Total white blood cells count is an important diagnostic parameter in both human and veterinary medicines. State-of-the-art is performed by flow cytometry combined with light scattering or impedance measurements. Spectroscopy point-of-care has the advantages of miniaturization, low sampling, and real-time hemogram analysis. While white blood cells are in low proportions, while red blood cells and bilirubin dominate spectral information, complicating detection in blood. We performed a feasibility study for the direct detection of white blood cells counts in canine blood by visible-near infrared spectroscopy for veterinary applications, benchmarking current chemometrics techniques (similarity, global and local partial least squares, artificial neural networks and least-squares support vector machines) with self-learning artificial intelligence, introducing data augmentation to overcome the hurdle of knowledge representativity. White blood cells count information is present in the recorded spectra, allowing significant discrimination and equivalence between hemogram and spectra principal component scores. Chemometrics methods correlate white blood cells count to spectral features but with lower accuracy. Self-Learning Artificial Intelligence has the highest correlation (0.8478) and a small standard error of 6.92 x 10(9) cells/L, corresponding to a mean absolute percentage error of 25.37%. Such allows the accurate diagnosis of white blood cells in the range of values of the reference interval (5.6 to 17.8 x 10(9) cells/L) and above. This research is an important step toward the existence of a miniaturized spectral point-of-care hemogram analyzer.

2021

Antimicrobial Activity of Myrtus communis L. and Rosmarinus officinalis L. Essential Oils against Listeria monocytogenes in Cheese

Autores
Saraiva, C; Silva, AC; Garcia Diez, J; Cenci Goga, B; Grispoldi, L; Silva, AF; Almeida, JM;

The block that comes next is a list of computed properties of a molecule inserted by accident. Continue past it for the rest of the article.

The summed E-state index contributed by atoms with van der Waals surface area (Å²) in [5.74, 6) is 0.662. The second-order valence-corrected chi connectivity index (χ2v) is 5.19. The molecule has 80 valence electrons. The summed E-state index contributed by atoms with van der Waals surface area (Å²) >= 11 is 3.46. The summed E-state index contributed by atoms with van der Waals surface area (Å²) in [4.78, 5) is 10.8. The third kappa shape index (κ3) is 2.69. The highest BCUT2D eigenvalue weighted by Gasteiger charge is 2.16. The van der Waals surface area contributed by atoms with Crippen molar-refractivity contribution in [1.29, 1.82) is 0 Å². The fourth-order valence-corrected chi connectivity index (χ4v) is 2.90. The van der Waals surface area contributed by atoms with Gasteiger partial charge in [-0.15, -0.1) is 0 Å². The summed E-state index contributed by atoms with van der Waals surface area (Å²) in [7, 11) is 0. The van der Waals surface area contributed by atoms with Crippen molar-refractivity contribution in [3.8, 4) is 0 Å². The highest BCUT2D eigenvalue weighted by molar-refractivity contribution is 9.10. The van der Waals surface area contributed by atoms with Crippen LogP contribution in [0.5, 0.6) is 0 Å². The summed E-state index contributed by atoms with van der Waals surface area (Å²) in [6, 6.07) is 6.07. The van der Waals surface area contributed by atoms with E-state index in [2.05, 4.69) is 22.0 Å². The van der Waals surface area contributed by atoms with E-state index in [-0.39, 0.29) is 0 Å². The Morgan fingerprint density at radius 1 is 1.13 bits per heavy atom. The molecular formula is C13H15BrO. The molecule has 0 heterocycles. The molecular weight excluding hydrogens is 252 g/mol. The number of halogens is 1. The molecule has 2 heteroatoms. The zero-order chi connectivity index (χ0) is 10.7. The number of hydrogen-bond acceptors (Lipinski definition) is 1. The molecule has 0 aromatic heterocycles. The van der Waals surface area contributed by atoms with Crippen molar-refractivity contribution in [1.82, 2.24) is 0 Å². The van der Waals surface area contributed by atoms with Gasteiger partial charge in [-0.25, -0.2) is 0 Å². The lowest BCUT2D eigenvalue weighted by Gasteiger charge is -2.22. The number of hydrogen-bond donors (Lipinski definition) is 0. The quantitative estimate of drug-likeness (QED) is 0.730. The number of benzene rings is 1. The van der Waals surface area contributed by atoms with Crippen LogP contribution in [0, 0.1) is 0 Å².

Publicação
FOODS

Abstract
Listeria monocytogenes has been referred to as a concern microorganism in cheese making due to its ability to survive and grow in a wide range of environmental conditions, such as refrigeration temperatures, low pH and high salt concentration at the end of the production process. Since cheese may be a potential hazard for consumers, especially high-risk consumers (e.g., pregnant, young children, the elderly, people with medical conditions), efforts of the dairy industry have been aimed at investigating new conservation techniques based on natural additives to meet consumers' demands on less processed foods without compromising the food safety. Thus, the aim of this study was to evaluate the efficacy of Myrtus communis L. (myrtle) and Rosmarinus officinalis L. (rosemary) essential oils (EO) against Listeria monocytogenes ATCC 679 spiked in sheep cheese before ripening. After the cheesemaking process, the samples were stored at 8 degrees C for 2 h, 1 d, 3 d, 14 d and 28 d. The composition of EO was identified by gas chromatography-mass spectrometry (GC-MS) analysis. Constituents such as 1,8-cineole, limonene, methyl-eugenol, alpha-pinene, alpha-terpineol, alpha-terpinolene and beta-pinene were present in both EO, accounting for 44.61% and 39.76% from the total of chemical compounds identified for myrtle and rosemary EO, respectively. According to the chemical classification, both EO were mainly composed of monoterpenes. Minimum inhibitory concentration (MIC) against L. monocytogenes was obtained at 31.25 mu L/mL to myrtle EO and at 0.40 mu L/mL to rosemary EO. Then, cheeses were inoculated with L. monocytogenes (Ca. 6 log CFU/mL) and EO was added at MIC value. The addition of rosemary and myrtle EO displayed lower counts of L. monocytogenes (p < 0.01) (about 1-2 log CFU/g) during the ripening period compared to control samples. Ripening only influences (p < 0.001) the growth of L. monocytogenes in control samples. Since rosemary and myrtle EO do not exert any negative impact on the growth of native microflora (p > 0.05), their use as natural antimicrobial additives in cheese demonstrated a potential for dairy processors to assure safety against L. monocytogenes.